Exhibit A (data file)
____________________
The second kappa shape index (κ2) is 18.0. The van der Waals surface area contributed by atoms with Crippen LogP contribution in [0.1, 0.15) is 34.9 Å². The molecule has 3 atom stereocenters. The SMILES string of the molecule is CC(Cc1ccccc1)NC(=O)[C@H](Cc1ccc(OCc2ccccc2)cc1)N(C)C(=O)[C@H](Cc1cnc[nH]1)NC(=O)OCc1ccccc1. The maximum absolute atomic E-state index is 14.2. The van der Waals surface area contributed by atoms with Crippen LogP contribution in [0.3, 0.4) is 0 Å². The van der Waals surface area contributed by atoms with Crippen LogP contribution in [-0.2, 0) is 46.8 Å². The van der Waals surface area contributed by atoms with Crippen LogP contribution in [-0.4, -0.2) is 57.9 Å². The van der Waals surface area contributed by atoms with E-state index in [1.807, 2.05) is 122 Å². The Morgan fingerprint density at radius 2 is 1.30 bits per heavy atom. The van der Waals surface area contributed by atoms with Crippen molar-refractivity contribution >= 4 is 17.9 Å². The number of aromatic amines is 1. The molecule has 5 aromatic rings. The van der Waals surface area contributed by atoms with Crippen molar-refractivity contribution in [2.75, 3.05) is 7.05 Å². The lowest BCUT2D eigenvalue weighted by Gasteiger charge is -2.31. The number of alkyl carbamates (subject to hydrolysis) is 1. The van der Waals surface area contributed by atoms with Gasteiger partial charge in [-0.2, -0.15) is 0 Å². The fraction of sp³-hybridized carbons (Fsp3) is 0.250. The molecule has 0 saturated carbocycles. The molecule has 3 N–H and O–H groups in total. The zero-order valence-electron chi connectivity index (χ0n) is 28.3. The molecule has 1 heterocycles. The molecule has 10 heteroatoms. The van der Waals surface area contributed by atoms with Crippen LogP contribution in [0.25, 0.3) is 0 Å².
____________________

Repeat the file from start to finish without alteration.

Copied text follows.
The second kappa shape index (κ2) is 18.0. The van der Waals surface area contributed by atoms with Crippen LogP contribution in [0.1, 0.15) is 34.9 Å². The molecule has 3 atom stereocenters. The SMILES string of the molecule is CC(Cc1ccccc1)NC(=O)[C@H](Cc1ccc(OCc2ccccc2)cc1)N(C)C(=O)[C@H](Cc1cnc[nH]1)NC(=O)OCc1ccccc1. The maximum absolute atomic E-state index is 14.2. The van der Waals surface area contributed by atoms with Crippen LogP contribution in [0.3, 0.4) is 0 Å². The van der Waals surface area contributed by atoms with Crippen LogP contribution in [-0.2, 0) is 46.8 Å². The van der Waals surface area contributed by atoms with Crippen LogP contribution in [-0.4, -0.2) is 57.9 Å². The van der Waals surface area contributed by atoms with E-state index in [1.807, 2.05) is 122 Å². The Morgan fingerprint density at radius 2 is 1.30 bits per heavy atom. The van der Waals surface area contributed by atoms with Crippen molar-refractivity contribution >= 4 is 17.9 Å². The number of aromatic amines is 1. The molecule has 5 aromatic rings. The van der Waals surface area contributed by atoms with Crippen molar-refractivity contribution in [2.75, 3.05) is 7.05 Å². The lowest BCUT2D eigenvalue weighted by Gasteiger charge is -2.31. The number of alkyl carbamates (subject to hydrolysis) is 1. The van der Waals surface area contributed by atoms with Gasteiger partial charge in [-0.2, -0.15) is 0 Å². The fraction of sp³-hybridized carbons (Fsp3) is 0.250. The molecule has 0 saturated carbocycles. The molecule has 3 N–H and O–H groups in total. The zero-order valence-electron chi connectivity index (χ0n) is 28.3. The molecule has 1 heterocycles. The molecule has 10 heteroatoms. The van der Waals surface area contributed by atoms with Crippen LogP contribution in [0.25, 0.3) is 0 Å².